The Supreme Court on Friday explained why it dismissed the appeal of James Faleke of the All Progressive Congress (APC) on the Kogi governorship elections because the reliefs sought were “aberration, not known to law”.
The court dismissed the suit on September 20 saying it was “frivolous”. It also ruled against a different appeal filed by the Peoples Democratic Party (PDP) and its candidate, Idris Wada.
Seven judges unanimously dismissed the three appeals, which respectively contesting the return of Gov. Yahaya Bello of the APC.
Justice Kudirat Kekere-Ekun who read the lead judgment on in Mr. Faleke’s case on Friday, said the court dismissed the appeal because his claims were not supported by any existing laws.
“This is a simple law. Since the election had not been completed and the final results issued by the electoral body, Faleke, as a running mate, cannot claim victory in the election,” she said.
She held that Mr. Faleke was not qualified to benefit the votes the APC scored in the contest before the death of the party’s governorship candidate, Audu Abubakar, because he did not meet the condition precedent.
Mrs. Kekere-Ekun said Mr. Faleke neither obtained nomination form nor substantively participated in the APC governorship primaries.
She said that INEC had already declared the election inconclusive before Mr. Audu’s sudden death.
Giving reasons in support of Mr. Bello’s qualification, the judge held that the Electoral Act gives room for substitutions of candidates on account of either death or withdrawal.
She said the law gives powers to political parties to take full charge of the process of selection of candidates for elections, adding that the court lacked the jurisdiction to stop them.
Mrs. Kekere-Ekun, therefore, held that the substitution of the late governorship candidate of the party with Mr. Bello was apt.
“Nothing can be more apt as the governor had fully participated in the governorship primary election of the APC and came second after Abubakar,” she said.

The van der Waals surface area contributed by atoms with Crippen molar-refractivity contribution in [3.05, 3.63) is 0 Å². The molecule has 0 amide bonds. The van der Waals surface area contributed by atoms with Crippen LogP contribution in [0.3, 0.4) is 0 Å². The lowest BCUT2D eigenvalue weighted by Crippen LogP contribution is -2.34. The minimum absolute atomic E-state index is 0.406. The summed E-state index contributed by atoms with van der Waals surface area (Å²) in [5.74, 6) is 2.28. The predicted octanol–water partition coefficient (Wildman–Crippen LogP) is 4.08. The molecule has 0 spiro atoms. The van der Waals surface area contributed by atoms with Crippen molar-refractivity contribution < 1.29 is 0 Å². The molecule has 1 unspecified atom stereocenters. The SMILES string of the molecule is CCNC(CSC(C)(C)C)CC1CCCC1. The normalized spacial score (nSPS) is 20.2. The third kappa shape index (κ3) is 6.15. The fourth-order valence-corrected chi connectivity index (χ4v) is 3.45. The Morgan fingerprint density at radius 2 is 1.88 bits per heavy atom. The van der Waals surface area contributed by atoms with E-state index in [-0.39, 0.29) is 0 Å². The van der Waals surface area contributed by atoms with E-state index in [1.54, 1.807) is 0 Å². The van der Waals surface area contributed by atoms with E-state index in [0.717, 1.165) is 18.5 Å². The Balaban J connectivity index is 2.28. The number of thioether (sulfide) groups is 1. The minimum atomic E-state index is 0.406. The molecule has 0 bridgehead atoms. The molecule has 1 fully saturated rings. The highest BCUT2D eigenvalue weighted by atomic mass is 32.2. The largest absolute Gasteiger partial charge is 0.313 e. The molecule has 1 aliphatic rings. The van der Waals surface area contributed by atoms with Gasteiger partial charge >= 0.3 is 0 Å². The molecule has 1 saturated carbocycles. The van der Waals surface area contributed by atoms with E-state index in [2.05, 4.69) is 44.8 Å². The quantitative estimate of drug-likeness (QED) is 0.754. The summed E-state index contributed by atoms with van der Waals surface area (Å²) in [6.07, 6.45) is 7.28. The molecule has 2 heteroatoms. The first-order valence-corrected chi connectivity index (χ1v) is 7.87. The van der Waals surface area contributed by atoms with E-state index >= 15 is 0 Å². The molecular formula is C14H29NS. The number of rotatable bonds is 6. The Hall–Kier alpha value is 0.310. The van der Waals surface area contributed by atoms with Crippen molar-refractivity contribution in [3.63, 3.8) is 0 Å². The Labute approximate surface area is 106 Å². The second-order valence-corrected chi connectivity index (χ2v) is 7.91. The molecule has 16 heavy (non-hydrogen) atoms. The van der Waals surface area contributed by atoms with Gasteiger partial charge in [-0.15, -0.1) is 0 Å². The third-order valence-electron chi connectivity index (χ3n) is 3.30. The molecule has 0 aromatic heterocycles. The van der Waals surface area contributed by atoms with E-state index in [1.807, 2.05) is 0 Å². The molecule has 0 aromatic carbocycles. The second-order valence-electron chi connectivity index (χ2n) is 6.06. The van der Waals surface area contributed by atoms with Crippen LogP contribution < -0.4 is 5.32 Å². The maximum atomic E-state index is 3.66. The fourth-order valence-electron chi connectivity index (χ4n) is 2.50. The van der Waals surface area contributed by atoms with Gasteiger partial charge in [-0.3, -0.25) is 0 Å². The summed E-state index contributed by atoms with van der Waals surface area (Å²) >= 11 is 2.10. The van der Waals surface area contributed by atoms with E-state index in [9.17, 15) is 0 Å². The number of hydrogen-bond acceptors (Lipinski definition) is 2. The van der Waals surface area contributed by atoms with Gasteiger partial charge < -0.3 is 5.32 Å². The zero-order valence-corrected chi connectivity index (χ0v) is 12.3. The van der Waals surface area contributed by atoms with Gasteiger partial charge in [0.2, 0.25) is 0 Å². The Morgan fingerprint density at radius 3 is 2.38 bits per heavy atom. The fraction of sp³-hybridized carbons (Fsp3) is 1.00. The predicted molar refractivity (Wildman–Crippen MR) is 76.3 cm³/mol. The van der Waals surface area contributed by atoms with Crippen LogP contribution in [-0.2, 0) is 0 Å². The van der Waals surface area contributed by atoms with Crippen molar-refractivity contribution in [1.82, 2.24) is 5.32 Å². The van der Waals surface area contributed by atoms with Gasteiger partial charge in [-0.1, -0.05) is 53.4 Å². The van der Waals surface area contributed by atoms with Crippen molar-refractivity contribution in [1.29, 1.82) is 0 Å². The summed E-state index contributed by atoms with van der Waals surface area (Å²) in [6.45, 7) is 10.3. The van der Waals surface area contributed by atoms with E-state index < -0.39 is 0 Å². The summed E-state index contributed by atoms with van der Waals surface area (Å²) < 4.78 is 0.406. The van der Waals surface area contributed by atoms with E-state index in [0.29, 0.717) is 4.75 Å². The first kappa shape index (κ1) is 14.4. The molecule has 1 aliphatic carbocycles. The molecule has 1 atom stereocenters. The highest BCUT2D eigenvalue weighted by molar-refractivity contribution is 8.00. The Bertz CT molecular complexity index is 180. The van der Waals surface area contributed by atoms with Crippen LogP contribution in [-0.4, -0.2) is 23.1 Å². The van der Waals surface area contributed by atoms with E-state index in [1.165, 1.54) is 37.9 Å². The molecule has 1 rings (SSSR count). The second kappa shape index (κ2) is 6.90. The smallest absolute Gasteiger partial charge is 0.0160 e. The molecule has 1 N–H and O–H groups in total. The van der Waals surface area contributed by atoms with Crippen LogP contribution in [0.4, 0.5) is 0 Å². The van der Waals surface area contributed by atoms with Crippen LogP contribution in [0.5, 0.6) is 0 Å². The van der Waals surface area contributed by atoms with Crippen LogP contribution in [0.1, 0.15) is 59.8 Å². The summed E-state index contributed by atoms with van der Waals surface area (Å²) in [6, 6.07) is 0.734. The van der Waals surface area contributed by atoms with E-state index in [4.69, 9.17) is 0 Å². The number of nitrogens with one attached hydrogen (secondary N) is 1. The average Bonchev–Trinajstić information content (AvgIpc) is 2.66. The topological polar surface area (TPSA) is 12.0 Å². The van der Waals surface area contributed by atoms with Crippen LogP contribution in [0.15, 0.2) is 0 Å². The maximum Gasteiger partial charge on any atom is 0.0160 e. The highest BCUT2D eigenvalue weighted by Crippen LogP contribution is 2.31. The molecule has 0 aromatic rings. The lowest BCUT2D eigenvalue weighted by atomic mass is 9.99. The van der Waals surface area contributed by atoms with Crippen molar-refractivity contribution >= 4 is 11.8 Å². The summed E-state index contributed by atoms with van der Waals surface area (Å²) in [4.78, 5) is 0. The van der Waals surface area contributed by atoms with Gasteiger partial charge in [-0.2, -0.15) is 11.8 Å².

“Unlike Faleke who did not meet that condition, but was simply selected to be a deputy governor.
“By virtue of the provisions of Section 221 of the 1999 Constitution it is the political parties that actually contest elections.
“The governor having become candidate of APC, and legally sponsored by the same party can lay claim to the votes scored by the party in the Nov. 21, 2015 poll,’’ she held.
Mr. Faleke, the running mate to Mr. Abubakar had filed the appeal against Mr. Bello’s victory in the Dec.5, 2015 supplementary election.
He urged the court to return him as duly elected on the grounds that the Abubakar/Faleke ticket had already scored the majority votes of 240, 873 in the Nov.21, 2015 governorship election.
He contended that INEC acted in bad faith by declaring the election inconclusive because he (Faleke) should have been declared as governor after the death of Mr. Abubakar.
Similarly, Justice Sylvester Ngwuta, in his lead judgment, gave reasons why the apex court dismissed the appeals by PDP and Wada.
“The testimonies relied on by the appellants relate to qualification of the first respondent (Bello) and his alleged failure to personally nominate a running mate.
“They have also challenged his non-participation in the Nov. 21, 2015 election and the combination of the votes and votes scored by late Abubakar.
“We join the tribunal and the appeal court to hold that the testimonies have no probable value,’’ he held.
Mr. Ngwuta said the concurrent decision of the two courts below was affirmed because the appellants had not advanced any reason for the apex court to hold otherwise.
“It is my view that the appellants did not prove a ground for this court to interfere with the concurrent findings of the trial tribunal and the court of appeal,” Mr. Ngwuta held.
NAN reports that the appeals filed by the African Democratic Congress (ADC) and the Labour Party (LP) on the elections suffered similar fate.